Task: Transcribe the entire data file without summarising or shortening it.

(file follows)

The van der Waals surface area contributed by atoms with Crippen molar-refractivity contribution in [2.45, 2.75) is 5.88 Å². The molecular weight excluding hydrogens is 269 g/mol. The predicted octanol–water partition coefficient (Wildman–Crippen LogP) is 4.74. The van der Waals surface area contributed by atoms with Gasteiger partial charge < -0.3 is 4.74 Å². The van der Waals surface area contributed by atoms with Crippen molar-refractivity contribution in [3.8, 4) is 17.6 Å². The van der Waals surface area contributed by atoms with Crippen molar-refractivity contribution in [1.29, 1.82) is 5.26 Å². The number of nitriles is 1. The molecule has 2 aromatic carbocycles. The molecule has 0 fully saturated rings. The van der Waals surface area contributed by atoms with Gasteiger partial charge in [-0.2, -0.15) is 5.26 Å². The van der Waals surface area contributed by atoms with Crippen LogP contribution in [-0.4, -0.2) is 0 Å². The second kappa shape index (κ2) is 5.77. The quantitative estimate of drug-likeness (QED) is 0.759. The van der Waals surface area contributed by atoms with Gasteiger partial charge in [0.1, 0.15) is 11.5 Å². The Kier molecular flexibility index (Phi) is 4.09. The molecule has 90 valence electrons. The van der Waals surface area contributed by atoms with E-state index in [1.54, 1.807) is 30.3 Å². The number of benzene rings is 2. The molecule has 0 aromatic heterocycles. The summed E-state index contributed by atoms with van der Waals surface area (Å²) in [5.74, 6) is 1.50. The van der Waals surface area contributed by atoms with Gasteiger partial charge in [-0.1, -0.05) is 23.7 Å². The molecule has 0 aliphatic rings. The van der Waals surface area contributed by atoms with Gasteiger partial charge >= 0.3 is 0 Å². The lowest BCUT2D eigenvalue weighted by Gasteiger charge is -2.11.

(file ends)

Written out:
The van der Waals surface area contributed by atoms with Crippen molar-refractivity contribution in [2.45, 2.75) is 5.88 Å². The molecular weight excluding hydrogens is 269 g/mol. The predicted octanol–water partition coefficient (Wildman–Crippen LogP) is 4.74. The van der Waals surface area contributed by atoms with Gasteiger partial charge < -0.3 is 4.74 Å². The van der Waals surface area contributed by atoms with Crippen molar-refractivity contribution in [3.8, 4) is 17.6 Å². The van der Waals surface area contributed by atoms with Crippen molar-refractivity contribution in [1.29, 1.82) is 5.26 Å². The number of nitriles is 1. The molecule has 2 aromatic carbocycles. The molecule has 0 fully saturated rings. The van der Waals surface area contributed by atoms with Gasteiger partial charge in [-0.2, -0.15) is 5.26 Å². The van der Waals surface area contributed by atoms with Crippen LogP contribution in [-0.4, -0.2) is 0 Å². The second kappa shape index (κ2) is 5.77. The quantitative estimate of drug-likeness (QED) is 0.759. The van der Waals surface area contributed by atoms with Gasteiger partial charge in [0.1, 0.15) is 11.5 Å². The Kier molecular flexibility index (Phi) is 4.09. The molecule has 90 valence electrons. The van der Waals surface area contributed by atoms with E-state index in [1.54, 1.807) is 30.3 Å². The number of benzene rings is 2. The molecule has 0 aromatic heterocycles. The summed E-state index contributed by atoms with van der Waals surface area (Å²) in [5.74, 6) is 1.50. The van der Waals surface area contributed by atoms with Gasteiger partial charge in [-0.1, -0.05) is 23.7 Å². The molecule has 0 aliphatic rings. The van der Waals surface area contributed by atoms with Gasteiger partial charge >= 0.3 is 0 Å². The lowest BCUT2D eigenvalue weighted by Gasteiger charge is -2.11.